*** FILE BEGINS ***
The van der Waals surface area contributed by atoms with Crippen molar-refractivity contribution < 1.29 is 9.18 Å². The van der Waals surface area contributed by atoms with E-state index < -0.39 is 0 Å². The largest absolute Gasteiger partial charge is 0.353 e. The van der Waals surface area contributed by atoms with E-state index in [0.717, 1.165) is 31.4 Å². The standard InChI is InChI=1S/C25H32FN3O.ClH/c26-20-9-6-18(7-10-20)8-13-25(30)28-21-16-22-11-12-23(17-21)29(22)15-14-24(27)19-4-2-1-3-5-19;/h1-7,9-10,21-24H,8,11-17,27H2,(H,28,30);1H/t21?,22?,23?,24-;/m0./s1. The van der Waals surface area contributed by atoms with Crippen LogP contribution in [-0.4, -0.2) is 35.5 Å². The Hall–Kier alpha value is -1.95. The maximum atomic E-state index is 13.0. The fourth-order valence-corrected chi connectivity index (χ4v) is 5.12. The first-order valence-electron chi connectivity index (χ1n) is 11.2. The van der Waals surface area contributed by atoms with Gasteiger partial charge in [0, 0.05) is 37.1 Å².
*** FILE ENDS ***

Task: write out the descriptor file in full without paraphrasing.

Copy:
The van der Waals surface area contributed by atoms with Crippen molar-refractivity contribution < 1.29 is 9.18 Å². The van der Waals surface area contributed by atoms with E-state index < -0.39 is 0 Å². The largest absolute Gasteiger partial charge is 0.353 e. The van der Waals surface area contributed by atoms with E-state index in [0.717, 1.165) is 31.4 Å². The standard InChI is InChI=1S/C25H32FN3O.ClH/c26-20-9-6-18(7-10-20)8-13-25(30)28-21-16-22-11-12-23(17-21)29(22)15-14-24(27)19-4-2-1-3-5-19;/h1-7,9-10,21-24H,8,11-17,27H2,(H,28,30);1H/t21?,22?,23?,24-;/m0./s1. The van der Waals surface area contributed by atoms with Crippen LogP contribution in [-0.4, -0.2) is 35.5 Å². The Hall–Kier alpha value is -1.95. The maximum atomic E-state index is 13.0. The fourth-order valence-corrected chi connectivity index (χ4v) is 5.12. The first-order valence-electron chi connectivity index (χ1n) is 11.2. The van der Waals surface area contributed by atoms with Gasteiger partial charge in [0, 0.05) is 37.1 Å².